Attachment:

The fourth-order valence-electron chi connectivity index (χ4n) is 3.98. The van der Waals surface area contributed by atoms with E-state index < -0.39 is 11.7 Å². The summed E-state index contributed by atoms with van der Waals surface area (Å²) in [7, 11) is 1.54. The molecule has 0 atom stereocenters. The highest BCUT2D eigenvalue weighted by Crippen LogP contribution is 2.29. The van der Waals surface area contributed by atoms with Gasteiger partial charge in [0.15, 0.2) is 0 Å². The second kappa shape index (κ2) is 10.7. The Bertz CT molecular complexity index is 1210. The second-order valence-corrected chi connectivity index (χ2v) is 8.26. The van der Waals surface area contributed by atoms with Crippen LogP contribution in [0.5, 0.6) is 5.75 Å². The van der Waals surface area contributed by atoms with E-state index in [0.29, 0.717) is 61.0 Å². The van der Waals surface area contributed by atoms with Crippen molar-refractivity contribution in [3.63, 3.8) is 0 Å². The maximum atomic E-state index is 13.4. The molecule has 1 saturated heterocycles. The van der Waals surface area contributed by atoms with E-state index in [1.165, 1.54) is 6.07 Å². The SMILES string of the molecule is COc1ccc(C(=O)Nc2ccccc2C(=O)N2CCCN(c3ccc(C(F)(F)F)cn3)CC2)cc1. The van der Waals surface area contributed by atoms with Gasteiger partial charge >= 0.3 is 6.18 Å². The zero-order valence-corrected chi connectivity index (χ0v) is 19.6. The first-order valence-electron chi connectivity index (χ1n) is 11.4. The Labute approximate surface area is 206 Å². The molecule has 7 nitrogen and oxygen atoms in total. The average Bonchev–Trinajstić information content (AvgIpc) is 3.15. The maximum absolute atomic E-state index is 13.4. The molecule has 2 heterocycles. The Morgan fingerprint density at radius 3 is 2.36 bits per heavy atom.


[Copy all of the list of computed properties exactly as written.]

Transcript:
The fourth-order valence-electron chi connectivity index (χ4n) is 3.98. The van der Waals surface area contributed by atoms with E-state index < -0.39 is 11.7 Å². The summed E-state index contributed by atoms with van der Waals surface area (Å²) in [7, 11) is 1.54. The molecule has 0 atom stereocenters. The highest BCUT2D eigenvalue weighted by Crippen LogP contribution is 2.29. The van der Waals surface area contributed by atoms with Gasteiger partial charge in [0.15, 0.2) is 0 Å². The second kappa shape index (κ2) is 10.7. The Bertz CT molecular complexity index is 1210. The second-order valence-corrected chi connectivity index (χ2v) is 8.26. The van der Waals surface area contributed by atoms with Crippen LogP contribution in [0.5, 0.6) is 5.75 Å². The van der Waals surface area contributed by atoms with E-state index in [0.29, 0.717) is 61.0 Å². The van der Waals surface area contributed by atoms with Crippen molar-refractivity contribution in [3.63, 3.8) is 0 Å². The maximum atomic E-state index is 13.4. The molecule has 1 saturated heterocycles. The van der Waals surface area contributed by atoms with E-state index in [1.165, 1.54) is 6.07 Å². The SMILES string of the molecule is COc1ccc(C(=O)Nc2ccccc2C(=O)N2CCCN(c3ccc(C(F)(F)F)cn3)CC2)cc1. The van der Waals surface area contributed by atoms with Gasteiger partial charge >= 0.3 is 6.18 Å². The zero-order valence-corrected chi connectivity index (χ0v) is 19.6. The first-order valence-electron chi connectivity index (χ1n) is 11.4. The Labute approximate surface area is 206 Å². The molecule has 7 nitrogen and oxygen atoms in total. The average Bonchev–Trinajstić information content (AvgIpc) is 3.15. The maximum absolute atomic E-state index is 13.4. The molecule has 2 heterocycles. The Morgan fingerprint density at radius 3 is 2.36 bits per heavy atom.